Ten Things You Might Not Know about The Grapes of Wrath

By Rebecca Sutton
The Grapes of Wrath book cover

Since the day it was published on April 14, 1939, The Grapes of Wrath has captured the American imagination, pulling back the curtain on a way of life that most of us could scarcely imagine, and showing us the powerful ways that literature can touch society. Below are ten facts about John Steinbeck’s masterpiece, which is available as part of the 2021-2022 National Endowment for the Arts Big Read. Applications are due January 27!

Did you know…? The novel was inspired by Steinbeck’s journalism work, particularly for The San Francisco News, which commissioned him to cover migrant labor camps in California’s Salinas Valley. The seven-article series, called “The Harvest Gypsies,” ran in October 1936, and described the desperate conditions migrant farm workers—most of them Dust Bowl refugees—often faced, including hunger, squalid living quarters, and wage exploitation. The camps Steinbeck visited, and the people he met there, fueled much of his vision for The Grapes of Wrath.

Did you know…? The book was an immediate critical and commercial smash. It sold over 400,000 copies in its first year of publication, with The New York Times calling it “a magnificent novel of America.” The book’s merits were so obvious that Steinbeck was awarded the Pulitzer Prize in Fiction in 1940.

Did you know…? The book also had another, very influential fan: First Lady Eleanor Roosevelt. In Roosevelt’s nationally syndicated newspaper column, “My Day,” which ran six days a week, she wrote: “Now I must tell you that I have just finished a book which is an unforgettable experience in reading. The Grapes of Wrath by John Steinbeck, both repels and attracts you. The horrors of the picture, so well drawn, make you dread sometimes to begin the next chapter, and yet you cannot lay the book down or even skip a page.” The book spurred the First Lady to see the living conditions at labor camps for herself; after her visit, she defended the accuracy of Steinbeck’s descriptions. The book, and Roosevelt’s support, even helped lead to Congressional hearings about labor law reforms and wage regulation.

Did you know…? The book’s impact continues: today, the book has sold roughly 14 million copies.

Did you know…? But not everyone was initially on board. In fact, in many communities The Grapes of Wrath was banned and burned, both for its occasional obscene language and its general themes. Some viewed it as communist propaganda, and many farmers and agricultural groups were irate that it fomented anger about their labor practices—the book was “a pack of lies,” the Associated Farmers of California declared. Steinbeck received regular threats following the book’s publication, and took to carrying a gun in public, just in case.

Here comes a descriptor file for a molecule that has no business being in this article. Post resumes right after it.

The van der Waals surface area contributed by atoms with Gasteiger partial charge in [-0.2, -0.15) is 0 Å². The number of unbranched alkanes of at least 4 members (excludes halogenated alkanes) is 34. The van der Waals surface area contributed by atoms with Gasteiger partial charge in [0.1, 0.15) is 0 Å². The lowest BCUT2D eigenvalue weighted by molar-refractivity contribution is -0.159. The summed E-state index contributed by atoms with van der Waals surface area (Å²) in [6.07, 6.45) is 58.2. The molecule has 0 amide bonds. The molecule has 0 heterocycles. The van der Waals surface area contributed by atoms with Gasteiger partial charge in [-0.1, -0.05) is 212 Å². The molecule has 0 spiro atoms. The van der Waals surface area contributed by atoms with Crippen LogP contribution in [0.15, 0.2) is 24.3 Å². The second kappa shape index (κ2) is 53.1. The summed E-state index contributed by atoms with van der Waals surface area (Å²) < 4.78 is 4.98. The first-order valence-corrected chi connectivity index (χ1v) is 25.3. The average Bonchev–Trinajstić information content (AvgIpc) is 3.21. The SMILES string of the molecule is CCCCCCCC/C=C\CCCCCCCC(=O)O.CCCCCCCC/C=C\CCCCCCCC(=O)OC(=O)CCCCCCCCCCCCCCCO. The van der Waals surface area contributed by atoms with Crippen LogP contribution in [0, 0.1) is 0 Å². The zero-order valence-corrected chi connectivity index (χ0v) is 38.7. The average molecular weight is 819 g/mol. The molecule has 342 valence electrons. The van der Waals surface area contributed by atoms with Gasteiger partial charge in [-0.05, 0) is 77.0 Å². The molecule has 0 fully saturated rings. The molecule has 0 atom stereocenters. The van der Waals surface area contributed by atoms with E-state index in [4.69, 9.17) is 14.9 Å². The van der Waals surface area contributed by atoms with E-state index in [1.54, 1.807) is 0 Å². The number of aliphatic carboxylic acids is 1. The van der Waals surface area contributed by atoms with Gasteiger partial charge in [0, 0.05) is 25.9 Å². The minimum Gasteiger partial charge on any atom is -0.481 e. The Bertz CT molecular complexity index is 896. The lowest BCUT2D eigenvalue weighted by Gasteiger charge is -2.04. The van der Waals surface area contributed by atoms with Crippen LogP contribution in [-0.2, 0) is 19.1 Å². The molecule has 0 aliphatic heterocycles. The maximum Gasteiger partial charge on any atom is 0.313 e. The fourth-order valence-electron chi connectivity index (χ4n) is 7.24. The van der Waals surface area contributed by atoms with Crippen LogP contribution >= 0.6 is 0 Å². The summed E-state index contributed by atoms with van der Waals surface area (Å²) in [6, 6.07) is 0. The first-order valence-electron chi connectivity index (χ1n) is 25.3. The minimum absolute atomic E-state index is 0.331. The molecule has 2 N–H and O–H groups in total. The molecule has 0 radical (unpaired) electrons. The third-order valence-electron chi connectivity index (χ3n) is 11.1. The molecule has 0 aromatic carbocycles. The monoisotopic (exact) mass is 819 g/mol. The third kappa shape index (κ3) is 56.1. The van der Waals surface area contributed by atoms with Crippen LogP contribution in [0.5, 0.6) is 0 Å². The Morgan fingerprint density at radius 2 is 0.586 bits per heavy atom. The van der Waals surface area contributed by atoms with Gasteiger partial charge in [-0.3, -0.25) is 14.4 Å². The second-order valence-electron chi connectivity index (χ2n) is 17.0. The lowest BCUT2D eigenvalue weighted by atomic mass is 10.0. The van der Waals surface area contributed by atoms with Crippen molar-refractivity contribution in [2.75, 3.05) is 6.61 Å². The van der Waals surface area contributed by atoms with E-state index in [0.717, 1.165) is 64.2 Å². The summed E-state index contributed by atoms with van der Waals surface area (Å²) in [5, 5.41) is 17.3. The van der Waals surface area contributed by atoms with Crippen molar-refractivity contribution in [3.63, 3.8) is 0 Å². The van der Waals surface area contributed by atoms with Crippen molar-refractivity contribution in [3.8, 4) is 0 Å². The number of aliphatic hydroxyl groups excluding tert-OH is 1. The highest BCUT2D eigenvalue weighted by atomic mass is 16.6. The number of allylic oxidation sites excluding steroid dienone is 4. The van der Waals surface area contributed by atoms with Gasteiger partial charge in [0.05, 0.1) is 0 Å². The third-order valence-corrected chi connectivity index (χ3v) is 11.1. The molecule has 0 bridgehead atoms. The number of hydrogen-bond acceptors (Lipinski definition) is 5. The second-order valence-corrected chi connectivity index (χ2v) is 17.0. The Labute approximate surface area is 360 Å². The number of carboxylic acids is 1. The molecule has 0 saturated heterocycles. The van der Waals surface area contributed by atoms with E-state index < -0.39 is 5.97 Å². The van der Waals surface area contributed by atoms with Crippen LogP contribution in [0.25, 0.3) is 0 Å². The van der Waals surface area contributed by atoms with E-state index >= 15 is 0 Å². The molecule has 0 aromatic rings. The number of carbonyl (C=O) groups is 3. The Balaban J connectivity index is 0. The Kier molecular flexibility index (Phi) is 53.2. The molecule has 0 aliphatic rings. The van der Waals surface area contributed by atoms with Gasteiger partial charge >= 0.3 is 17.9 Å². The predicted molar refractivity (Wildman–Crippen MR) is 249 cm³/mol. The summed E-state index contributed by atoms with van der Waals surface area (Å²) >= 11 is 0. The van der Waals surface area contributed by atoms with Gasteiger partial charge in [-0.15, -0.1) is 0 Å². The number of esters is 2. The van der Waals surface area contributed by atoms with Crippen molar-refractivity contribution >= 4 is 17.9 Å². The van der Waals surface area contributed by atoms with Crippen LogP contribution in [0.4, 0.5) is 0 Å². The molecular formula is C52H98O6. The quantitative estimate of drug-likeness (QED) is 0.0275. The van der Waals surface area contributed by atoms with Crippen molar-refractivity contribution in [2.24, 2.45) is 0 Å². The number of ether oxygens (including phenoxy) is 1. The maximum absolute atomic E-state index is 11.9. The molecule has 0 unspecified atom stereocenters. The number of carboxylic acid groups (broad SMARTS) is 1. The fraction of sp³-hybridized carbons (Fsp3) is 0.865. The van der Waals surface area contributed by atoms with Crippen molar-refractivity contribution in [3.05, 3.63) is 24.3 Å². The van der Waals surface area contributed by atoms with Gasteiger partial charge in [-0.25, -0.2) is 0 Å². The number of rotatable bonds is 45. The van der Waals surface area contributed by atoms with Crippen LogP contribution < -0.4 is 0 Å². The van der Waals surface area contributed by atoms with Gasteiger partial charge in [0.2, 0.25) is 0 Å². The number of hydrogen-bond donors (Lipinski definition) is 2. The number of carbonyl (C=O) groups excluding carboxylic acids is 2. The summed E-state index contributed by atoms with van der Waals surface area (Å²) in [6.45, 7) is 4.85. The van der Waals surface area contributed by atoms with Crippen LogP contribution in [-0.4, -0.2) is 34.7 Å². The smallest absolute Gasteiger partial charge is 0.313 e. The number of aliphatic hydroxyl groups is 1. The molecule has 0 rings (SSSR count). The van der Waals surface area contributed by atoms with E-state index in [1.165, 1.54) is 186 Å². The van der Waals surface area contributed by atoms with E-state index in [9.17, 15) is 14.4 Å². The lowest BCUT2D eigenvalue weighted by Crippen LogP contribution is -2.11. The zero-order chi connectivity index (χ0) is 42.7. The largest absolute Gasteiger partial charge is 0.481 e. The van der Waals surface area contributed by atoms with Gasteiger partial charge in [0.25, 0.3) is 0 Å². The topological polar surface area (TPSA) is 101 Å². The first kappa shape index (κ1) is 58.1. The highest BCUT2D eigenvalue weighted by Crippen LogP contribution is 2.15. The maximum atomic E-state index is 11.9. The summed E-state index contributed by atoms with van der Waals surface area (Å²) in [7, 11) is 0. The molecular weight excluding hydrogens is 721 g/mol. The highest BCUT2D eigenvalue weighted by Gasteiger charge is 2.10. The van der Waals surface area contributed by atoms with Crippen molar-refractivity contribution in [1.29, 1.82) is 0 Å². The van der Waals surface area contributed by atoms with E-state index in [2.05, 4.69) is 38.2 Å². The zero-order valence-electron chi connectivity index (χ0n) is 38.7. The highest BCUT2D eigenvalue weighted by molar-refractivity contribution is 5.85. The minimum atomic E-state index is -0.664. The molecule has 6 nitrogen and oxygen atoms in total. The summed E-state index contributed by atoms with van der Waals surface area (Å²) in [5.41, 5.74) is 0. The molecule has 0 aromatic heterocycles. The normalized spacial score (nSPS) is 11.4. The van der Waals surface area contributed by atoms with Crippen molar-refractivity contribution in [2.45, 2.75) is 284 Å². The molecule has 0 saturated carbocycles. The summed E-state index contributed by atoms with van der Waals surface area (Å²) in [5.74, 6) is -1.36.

Did you know…? Although Steinbeck spent years researching The Grapes of Wrath, the actual writing process came in a burst: he wrote the 619-page opus—in longhand, mind you—in a mere five months (his first wife, Carol, typed it up).

Did you know…? The Grapes of Wrath is actually one of the original National Endowment for the Arts Big Read books! Our list of NEA Big Read titles has changed significantly since the program launched in 2006, and even The Grapes of Wrath was briefly archived. However, it is back in action for 2021-2022 and available for communities to select for their Big Read programming.

Did you know…? The book’s title was suggested by Steinbeck’s wife, Carol, and comes from the Julia Ward Howe’s “Battle Hymn of the Republic,” which was first published in 1862 and served as a call to arms for the abolitionist movement. The song’s opening lines are as follows: “Mine eyes have seen the glory of the coming of the Lord / He is trampling out the vintage where the grapes of wrath are stored / He hath loosed the fateful lightning of his terrible swift sword / His truth is marching on.”

Did you know…? The Weedpatch Camp, which is described in The Grapes of Wrath, not only still exists, but is listed on the National Register of Historic Places because of the role it played in the Dust Bowl migration. Part of the book’s dedication—“To Tom, who lived it”—refers to Tom Collins, who managed the federal camp, and hosted Steinbeck several times during the author’s research for “The Harvest Gypsies” series. The pair also traveled throughout the San Joaquin Valley conducting fieldwork, and Steinbeck relied heavily on Collins’s official reports when writing The Grapes of Wrath. In addition to his nod in the book’s dedication, Collins serves as the basis for the character Jim Rawley in the novel.

Did you know…? Like many great works of art, The Grapes of Wrath spawned other artworks as well, including Woody Guthrie’s song “Tom Joad,” Bruce Springsteen’s “The Ghost of Tom Joad,” and the 1940 film The Grapes of Wrath, which won Academy Awards for best director and best supporting actress.